Types of ACEs include physical, emotional, or sexual abuse; neglect; household dysfunction such as substance abuse, mental illness, divorce, or incarceration of a family member; and exposure to violence or poverty. 

Research has shown that the more ACEs a child experiences, the higher their risk for adverse outcomes such as mental health problems, substance abuse, chronic disease, and premature death. ACEs can also have a cumulative effect, meaning that the impact of multiple ACEs can be more severe than that of a single ACE. 

According to the Center for Disease Control and Prevention (CDC), "at least 5 of the top 10 leading causes of death are associated with ACEs." 

Recognizing and addressing these experiences in at-risk youth is critical for promoting positive, long-term outcomes. Early intervention and support can help mitigate some of the negative effects. Research shows that preventing these adverse childhood experiences at an early age could reduce depression rates in adults by 44%. 

Three Key Benefits of Early Intervention 

Early intervention can have significant benefits for young people and their families. 

#1 – Prevent Negative Outcomes

For example, early intervention can help prevent adverse outcomes, such as dropping out of school or engaging in criminal behavior. Early intervention can also help address issues before they become more severe and difficult to treat. 

The RAND Corporation states, "Early intervention programs yield benefits in academic achievement, behavior, educational progression and attainment, delinquency and crime, labor market success, and more." 

#2 – Strengthen the Family System

Early intervention can also help families develop stronger relationships and communication skills. Functional Family Therapy, for example, is an intervention that can help families learn how to resolve conflicts, communicate effectively, and support each other through challenging times. In addition, by improving their relationship, families can help promote positive outcomes for their younger family members.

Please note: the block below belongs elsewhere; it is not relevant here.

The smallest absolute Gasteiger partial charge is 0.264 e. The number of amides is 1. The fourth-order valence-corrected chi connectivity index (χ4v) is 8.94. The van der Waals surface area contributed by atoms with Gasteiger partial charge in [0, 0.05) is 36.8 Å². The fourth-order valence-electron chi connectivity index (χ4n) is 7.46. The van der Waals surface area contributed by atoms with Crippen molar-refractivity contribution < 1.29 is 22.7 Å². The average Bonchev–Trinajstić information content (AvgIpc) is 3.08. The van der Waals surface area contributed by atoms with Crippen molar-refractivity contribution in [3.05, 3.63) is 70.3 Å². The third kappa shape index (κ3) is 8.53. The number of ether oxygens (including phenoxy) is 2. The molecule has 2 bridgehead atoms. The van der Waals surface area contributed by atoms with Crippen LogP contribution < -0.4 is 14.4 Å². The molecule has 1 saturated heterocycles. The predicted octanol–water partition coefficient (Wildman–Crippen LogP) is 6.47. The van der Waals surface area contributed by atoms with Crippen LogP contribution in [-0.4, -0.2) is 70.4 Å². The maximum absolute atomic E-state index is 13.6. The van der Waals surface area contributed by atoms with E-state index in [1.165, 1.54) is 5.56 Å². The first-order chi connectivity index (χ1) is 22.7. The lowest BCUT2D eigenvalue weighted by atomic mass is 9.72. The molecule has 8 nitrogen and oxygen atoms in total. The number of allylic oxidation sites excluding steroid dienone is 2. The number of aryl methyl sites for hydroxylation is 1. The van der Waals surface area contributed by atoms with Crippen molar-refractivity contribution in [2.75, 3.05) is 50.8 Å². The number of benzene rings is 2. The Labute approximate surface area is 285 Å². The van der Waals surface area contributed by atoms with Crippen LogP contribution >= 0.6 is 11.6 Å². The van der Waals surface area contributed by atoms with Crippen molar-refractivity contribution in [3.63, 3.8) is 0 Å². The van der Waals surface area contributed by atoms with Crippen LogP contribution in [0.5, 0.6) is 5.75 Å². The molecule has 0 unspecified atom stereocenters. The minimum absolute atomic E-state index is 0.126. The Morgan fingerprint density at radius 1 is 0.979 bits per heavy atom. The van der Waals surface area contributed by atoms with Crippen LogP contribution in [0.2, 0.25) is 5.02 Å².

#3 – Reduce High-Cost Challenges

Research indicates that early intervention is also cost-effective. Children or adolescents who demonstrate negative behaviors early on in life often experience high personal, social, and financial costs later in life. 

These costs are wide-ranging and could include costs associated with risky or criminal behavior, such as the cost of criminal justice investigations, arrests, adjudications, and incarceration. A comprehensive study estimated that "high-risk youth may generate social costs approaching $2 million.” This value is averaged across three categories: high-school dropouts, career criminals, and heavy drug users. 

In contrast, key findings indicate that early intervention programs can generate a return to society ranging from $1.80 to $17.07 for every dollar spent implementing a program and delivering services. 

Interested in Functional Family Therapy (FFT)? Download the FFT Overview Brochure.


See What Early Intervention Can Do for Families!

FFT LLC brings Functional Family Therapy to over 40,000 families a year globally at risk of involvement in the justice and child welfare systems and gangs. To maintain positive outcomes, FFT LLC provides clinical oversight and ongoing research to ensure that all FFT providers adhere to evidence-based practice standards. 

Contact us for more information about our evidence-based youth and family counseling services.